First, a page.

Over the last century, taste in outdoor structures has evolved from the traditional covered porch to the open outdoor deck. An open deck is obviously subject to the elements in a way that a roofed porch is not, and its expected service is much reduced because of that fact. Victorian roofed porches over a century old are still performing with minimal maintenance while mid-century open decks have required full replacement at least once. How can we address these durability issues and extend the useful lifespan of the outdoor deck structure?
Two essential keys to a long-lasting deck are good drainage details and durable lumber. Regarding lumber choices, as this second-floor Cambridge deck shows, all the framing was done in treated lumber as it rested directly on the roof itself. This particular roof is covered in EPDM*, a low slope synthetic rubber sheeting. Look closely at the details and notice that the framing is placed on rubber pads, to prevent damage to the roof, with shallow ports cut into the bottom of the framing to allow free passage of runoff.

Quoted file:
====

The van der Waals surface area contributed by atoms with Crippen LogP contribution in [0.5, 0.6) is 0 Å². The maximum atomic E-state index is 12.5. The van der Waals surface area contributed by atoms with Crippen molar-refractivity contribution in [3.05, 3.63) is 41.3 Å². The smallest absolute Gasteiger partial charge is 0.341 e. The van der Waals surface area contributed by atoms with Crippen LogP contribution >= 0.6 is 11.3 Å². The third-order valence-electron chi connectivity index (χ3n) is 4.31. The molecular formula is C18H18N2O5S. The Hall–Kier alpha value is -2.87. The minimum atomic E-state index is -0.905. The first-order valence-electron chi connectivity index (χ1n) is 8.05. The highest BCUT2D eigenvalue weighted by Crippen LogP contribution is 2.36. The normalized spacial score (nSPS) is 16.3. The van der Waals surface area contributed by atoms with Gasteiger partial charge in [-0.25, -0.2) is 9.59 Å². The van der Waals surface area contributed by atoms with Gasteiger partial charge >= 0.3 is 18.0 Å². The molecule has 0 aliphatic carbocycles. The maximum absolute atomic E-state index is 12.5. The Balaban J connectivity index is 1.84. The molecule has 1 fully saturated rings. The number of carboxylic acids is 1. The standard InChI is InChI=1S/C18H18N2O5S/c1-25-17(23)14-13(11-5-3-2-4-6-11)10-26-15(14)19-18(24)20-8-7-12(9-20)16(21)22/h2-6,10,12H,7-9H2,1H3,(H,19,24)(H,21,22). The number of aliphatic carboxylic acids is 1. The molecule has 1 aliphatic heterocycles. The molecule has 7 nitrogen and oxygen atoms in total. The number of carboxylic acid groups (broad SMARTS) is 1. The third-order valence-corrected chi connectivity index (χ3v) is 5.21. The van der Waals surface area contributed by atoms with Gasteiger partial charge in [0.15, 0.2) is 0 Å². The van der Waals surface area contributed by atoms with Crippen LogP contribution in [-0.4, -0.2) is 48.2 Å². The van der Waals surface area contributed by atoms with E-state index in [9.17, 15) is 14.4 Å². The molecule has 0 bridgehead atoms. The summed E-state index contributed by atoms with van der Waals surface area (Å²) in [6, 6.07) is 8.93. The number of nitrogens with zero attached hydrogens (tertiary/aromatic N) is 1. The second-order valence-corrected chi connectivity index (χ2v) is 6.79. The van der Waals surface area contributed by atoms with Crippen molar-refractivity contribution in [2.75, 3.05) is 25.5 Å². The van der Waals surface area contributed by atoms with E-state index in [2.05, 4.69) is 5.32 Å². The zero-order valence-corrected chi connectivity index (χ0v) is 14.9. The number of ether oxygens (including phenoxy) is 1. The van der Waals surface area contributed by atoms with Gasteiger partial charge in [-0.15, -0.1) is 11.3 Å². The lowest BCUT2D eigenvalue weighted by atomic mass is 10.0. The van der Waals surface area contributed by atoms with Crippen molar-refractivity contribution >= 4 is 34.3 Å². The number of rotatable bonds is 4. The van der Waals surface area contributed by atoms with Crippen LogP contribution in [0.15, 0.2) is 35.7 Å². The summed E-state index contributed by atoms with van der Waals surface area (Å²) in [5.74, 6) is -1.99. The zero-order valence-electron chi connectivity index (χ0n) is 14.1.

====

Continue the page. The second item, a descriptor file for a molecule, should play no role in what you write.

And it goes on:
The EPDM is flashed up around the pressure-treated posts, for a short distance, and then a mahogany “sleeve” Is passed over the post for a counter flashed and finished weatherproof detail. The perimeter of the deck is also mahogany, but the deck itself is done in ipe (pronounced, “epay”), a dense tropical hardwood that is hard to mill but extremely durable, both to the weather and to foot traffic. So dense is this wood that it sinks in water and is fire-rated the same as concrete.
As long-time builders, we pay close attention to the performance of building solutions – – what works, over time. This is especially critical for an exposed outdoor deck structure. The takeaway lesson here is, to take the trouble to do it right, and reap the benefits of extended performance, over time.
*(ethylene propylene diene terpolymer)